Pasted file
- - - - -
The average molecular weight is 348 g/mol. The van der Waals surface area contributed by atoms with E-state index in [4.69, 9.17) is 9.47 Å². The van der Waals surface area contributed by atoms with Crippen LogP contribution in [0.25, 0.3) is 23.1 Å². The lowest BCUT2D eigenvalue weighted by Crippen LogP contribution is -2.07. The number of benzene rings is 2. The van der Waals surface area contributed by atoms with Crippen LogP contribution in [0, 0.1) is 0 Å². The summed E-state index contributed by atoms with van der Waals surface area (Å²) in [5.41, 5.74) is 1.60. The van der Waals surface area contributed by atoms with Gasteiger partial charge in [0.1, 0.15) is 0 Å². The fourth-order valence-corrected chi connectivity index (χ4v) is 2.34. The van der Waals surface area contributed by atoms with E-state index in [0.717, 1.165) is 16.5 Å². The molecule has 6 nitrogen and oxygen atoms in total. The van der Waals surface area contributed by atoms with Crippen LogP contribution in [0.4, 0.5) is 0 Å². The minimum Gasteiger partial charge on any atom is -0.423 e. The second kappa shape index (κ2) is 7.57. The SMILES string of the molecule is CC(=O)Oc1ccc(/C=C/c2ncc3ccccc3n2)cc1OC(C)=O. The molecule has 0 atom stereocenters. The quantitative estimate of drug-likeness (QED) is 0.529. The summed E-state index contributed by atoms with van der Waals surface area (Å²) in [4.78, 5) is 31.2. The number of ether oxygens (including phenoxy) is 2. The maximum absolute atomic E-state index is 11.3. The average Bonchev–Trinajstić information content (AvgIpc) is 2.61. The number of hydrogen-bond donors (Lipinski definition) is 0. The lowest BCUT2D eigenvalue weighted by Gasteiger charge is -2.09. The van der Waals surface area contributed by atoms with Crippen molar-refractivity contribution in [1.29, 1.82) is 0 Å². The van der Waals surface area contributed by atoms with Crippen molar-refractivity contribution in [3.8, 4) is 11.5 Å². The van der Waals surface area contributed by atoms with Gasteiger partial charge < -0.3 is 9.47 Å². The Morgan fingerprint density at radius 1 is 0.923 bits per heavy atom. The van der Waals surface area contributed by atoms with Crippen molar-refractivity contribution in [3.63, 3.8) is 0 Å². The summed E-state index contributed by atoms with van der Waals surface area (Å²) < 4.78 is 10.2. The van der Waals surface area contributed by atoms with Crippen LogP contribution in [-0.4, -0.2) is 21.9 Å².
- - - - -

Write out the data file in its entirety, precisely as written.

The average molecular weight is 348 g/mol. The van der Waals surface area contributed by atoms with E-state index in [4.69, 9.17) is 9.47 Å². The van der Waals surface area contributed by atoms with Crippen LogP contribution in [0.25, 0.3) is 23.1 Å². The lowest BCUT2D eigenvalue weighted by Crippen LogP contribution is -2.07. The number of benzene rings is 2. The van der Waals surface area contributed by atoms with Crippen LogP contribution in [0, 0.1) is 0 Å². The summed E-state index contributed by atoms with van der Waals surface area (Å²) in [5.41, 5.74) is 1.60. The van der Waals surface area contributed by atoms with Gasteiger partial charge in [0.1, 0.15) is 0 Å². The fourth-order valence-corrected chi connectivity index (χ4v) is 2.34. The van der Waals surface area contributed by atoms with E-state index in [0.717, 1.165) is 16.5 Å². The molecule has 6 nitrogen and oxygen atoms in total. The van der Waals surface area contributed by atoms with Crippen LogP contribution in [0.4, 0.5) is 0 Å². The minimum Gasteiger partial charge on any atom is -0.423 e. The second kappa shape index (κ2) is 7.57. The SMILES string of the molecule is CC(=O)Oc1ccc(/C=C/c2ncc3ccccc3n2)cc1OC(C)=O. The molecule has 0 atom stereocenters. The quantitative estimate of drug-likeness (QED) is 0.529. The summed E-state index contributed by atoms with van der Waals surface area (Å²) in [4.78, 5) is 31.2. The number of ether oxygens (including phenoxy) is 2. The maximum absolute atomic E-state index is 11.3. The average Bonchev–Trinajstić information content (AvgIpc) is 2.61. The number of hydrogen-bond donors (Lipinski definition) is 0. The lowest BCUT2D eigenvalue weighted by Gasteiger charge is -2.09. The van der Waals surface area contributed by atoms with Crippen molar-refractivity contribution in [1.29, 1.82) is 0 Å². The van der Waals surface area contributed by atoms with Crippen molar-refractivity contribution in [3.8, 4) is 11.5 Å². The van der Waals surface area contributed by atoms with Gasteiger partial charge < -0.3 is 9.47 Å². The Morgan fingerprint density at radius 1 is 0.923 bits per heavy atom. The van der Waals surface area contributed by atoms with Crippen molar-refractivity contribution in [3.63, 3.8) is 0 Å². The summed E-state index contributed by atoms with van der Waals surface area (Å²) < 4.78 is 10.2. The van der Waals surface area contributed by atoms with Crippen LogP contribution in [-0.4, -0.2) is 21.9 Å².